- The Washington Times - Wednesday, February 3, 2021

House Democrats powered a skeleton budget through the House on Wednesday, sidelining Republicans and carving out enough space to approve President Biden’s $1.9 trillion coronavirus wish list.

Brushing aside warnings of economists and watchdogs who said the spending far outstrips the need, Democrats said going too big was a better risk than falling short and leaving the economy struggling for years.

“Our country desperately needs this relief,” said Rep. John Yarmuth, chair of the House Budget Committee.

The budget was approved on a 218-212 vote, with two Democrats joining the GOP in opposition.

The bill creates the outlines for Congress to go to work on Mr. Biden’s $1.9 trillion package, including another round of unemployment benefits and $1,400 stimulus payments to millions of Americans. The bill also includes more than $400 billion for coronavirus-related efforts like vaccine distribution, and $350 billion in bailout money for states and localities who have complained of a pandemic budget crunch.

Democrats said the cash infusion is needed to prevent those at the lower economic rungs from slipping further amid the pandemic.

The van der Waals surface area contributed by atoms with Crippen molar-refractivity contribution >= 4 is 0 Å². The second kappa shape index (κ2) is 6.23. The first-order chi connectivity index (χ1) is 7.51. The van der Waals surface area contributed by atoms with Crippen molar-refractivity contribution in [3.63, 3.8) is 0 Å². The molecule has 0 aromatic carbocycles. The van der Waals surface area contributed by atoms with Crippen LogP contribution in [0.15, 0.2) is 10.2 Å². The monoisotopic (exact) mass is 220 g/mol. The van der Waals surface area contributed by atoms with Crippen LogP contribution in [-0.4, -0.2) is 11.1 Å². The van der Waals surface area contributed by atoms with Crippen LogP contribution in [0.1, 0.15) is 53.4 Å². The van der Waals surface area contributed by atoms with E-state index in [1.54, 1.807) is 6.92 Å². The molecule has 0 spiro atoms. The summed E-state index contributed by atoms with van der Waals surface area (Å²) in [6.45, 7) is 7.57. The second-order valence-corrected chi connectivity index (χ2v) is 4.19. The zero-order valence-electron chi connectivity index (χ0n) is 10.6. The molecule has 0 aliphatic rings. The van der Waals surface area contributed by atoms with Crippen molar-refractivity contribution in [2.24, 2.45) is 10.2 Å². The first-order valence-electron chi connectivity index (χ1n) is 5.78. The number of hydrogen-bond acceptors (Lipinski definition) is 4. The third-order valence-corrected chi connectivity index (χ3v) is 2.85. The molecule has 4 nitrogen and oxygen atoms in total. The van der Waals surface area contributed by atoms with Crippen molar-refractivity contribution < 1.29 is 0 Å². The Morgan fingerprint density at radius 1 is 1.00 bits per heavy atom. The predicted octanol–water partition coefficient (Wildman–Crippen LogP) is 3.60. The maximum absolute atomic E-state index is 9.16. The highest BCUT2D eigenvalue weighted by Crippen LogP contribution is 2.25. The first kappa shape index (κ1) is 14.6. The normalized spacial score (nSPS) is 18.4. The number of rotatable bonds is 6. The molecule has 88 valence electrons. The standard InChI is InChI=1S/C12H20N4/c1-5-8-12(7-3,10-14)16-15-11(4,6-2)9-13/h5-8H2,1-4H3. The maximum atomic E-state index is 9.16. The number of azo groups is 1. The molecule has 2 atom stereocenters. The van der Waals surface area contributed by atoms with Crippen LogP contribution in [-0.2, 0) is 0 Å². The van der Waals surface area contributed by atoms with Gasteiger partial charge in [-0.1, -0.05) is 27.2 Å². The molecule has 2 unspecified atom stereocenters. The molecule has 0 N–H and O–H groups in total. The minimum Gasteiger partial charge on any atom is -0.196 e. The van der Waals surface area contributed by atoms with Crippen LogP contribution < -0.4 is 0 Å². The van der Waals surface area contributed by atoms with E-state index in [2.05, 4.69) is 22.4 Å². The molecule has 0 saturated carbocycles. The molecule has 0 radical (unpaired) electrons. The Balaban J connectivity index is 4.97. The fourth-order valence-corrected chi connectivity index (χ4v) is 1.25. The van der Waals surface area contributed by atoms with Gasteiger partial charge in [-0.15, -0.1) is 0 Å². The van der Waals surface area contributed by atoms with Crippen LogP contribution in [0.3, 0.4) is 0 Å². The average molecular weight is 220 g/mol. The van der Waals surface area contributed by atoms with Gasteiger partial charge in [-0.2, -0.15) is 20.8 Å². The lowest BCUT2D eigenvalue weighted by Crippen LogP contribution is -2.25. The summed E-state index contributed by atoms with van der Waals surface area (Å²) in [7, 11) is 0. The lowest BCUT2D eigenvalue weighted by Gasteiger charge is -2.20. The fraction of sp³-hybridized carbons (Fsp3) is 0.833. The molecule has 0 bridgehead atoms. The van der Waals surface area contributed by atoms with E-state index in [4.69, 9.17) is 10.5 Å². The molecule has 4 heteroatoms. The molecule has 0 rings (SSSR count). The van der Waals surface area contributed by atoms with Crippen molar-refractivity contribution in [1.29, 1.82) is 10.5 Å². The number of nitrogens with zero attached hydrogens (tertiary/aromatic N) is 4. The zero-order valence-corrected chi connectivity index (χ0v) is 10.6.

But Rep. Dave Schweikert, Arizona Republican, said that the spending worked out to a cost of $350,000 for each new job it would produce.

“Is that compassion or is that lunacy?” he wondered.

The House vote will be matched later this week by a vote in the Senate. Should the Senate approve any amendments, the House would have to re-vote on that package later this week.

These votes are relatively easy. They amount to an approval of new borrowing, but don’t get into any of the details of how the money will be disbursed.

Once the budget clears both chambers, committees will go to work writing the nuts and bolts of a spending plan, which then must be stitched together in a “reconciliation” package, which will need final approval.

That’s when issues like the price tag, the state and local bailout, and the $15-an-hour federal minimum wage will be tested among moderate Democrats.

• Stephen Dinan can be reached at sdinan@washingtontimes.com.

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